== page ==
Determining the effect of a compound on I (Kr) is a standard screen for drug safety. Often the effect is described using a single IC(50) value, which is unable to capture complex effects of a drug. Using verapamil as an example, we present a method for using recordings from native myocytes at several drug doses along with qualitative features of I (Kr) from published studies of HERG current to estimate parameters in a mathematical model of the drug effect on I (Kr). I (Kr) was recorded from canine left ventricular myocytes using ruptured patch techniques. A voltage command protocol was used to record tail currents at voltages from -70 to -20 mV, following activating pulses over a wide range of voltages and pulse durations. Model equations were taken from a published I (Kr) Markov model and the drug was modeled as binding to the open state. Parameters were estimated using a combined global and local optimization algorithm based on collected data with two additional constraints on I (Kr) I-V relation and I (Kr) inactivation. The method produced models that quantitatively reproduce both the control I (Kr) kinetics and dose dependent changes in the current. In addition, the model exhibited use and rate dependence. The results suggest that: (1) the technique proposed here has the practical potential to develop data-driven models that quantitatively reproduce channel behavior in native myocytes; (2) the method can capture important drug effects that cannot be reproduced by the IC(50) method. Although the method was developed for I (Kr), the same strategy can be applied to other ion channels, once appropriate channel-specific voltage protocols and qualitative features are identified.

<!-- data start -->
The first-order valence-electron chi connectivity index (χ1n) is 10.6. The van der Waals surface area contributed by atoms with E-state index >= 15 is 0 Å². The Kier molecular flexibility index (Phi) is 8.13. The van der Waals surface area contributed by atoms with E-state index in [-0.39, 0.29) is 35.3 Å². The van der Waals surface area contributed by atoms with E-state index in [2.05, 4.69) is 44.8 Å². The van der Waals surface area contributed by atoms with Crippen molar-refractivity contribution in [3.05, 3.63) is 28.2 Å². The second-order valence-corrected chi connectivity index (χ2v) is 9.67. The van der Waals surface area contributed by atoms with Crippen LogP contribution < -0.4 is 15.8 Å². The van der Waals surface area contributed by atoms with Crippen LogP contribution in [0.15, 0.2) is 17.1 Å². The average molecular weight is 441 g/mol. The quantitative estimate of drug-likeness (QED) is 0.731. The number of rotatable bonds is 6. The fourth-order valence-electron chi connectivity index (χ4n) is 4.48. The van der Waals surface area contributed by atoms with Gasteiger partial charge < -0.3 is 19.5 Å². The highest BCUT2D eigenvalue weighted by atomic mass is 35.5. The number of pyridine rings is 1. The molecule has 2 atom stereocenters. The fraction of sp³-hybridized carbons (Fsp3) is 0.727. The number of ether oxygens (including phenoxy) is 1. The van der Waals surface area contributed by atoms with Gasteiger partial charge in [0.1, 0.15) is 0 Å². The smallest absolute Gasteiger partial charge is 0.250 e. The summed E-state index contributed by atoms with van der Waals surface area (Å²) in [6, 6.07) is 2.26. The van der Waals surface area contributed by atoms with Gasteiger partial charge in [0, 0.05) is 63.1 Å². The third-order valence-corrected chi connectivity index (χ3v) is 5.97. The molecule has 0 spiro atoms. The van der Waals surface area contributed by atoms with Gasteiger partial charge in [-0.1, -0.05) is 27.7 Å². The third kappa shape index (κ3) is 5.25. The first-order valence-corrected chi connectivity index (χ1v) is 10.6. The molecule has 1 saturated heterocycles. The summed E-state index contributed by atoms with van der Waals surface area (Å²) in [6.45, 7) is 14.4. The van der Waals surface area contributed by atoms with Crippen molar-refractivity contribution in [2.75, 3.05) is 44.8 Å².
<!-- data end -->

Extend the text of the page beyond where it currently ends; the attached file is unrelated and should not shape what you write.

Show MeSH
Related in: MedlinePlus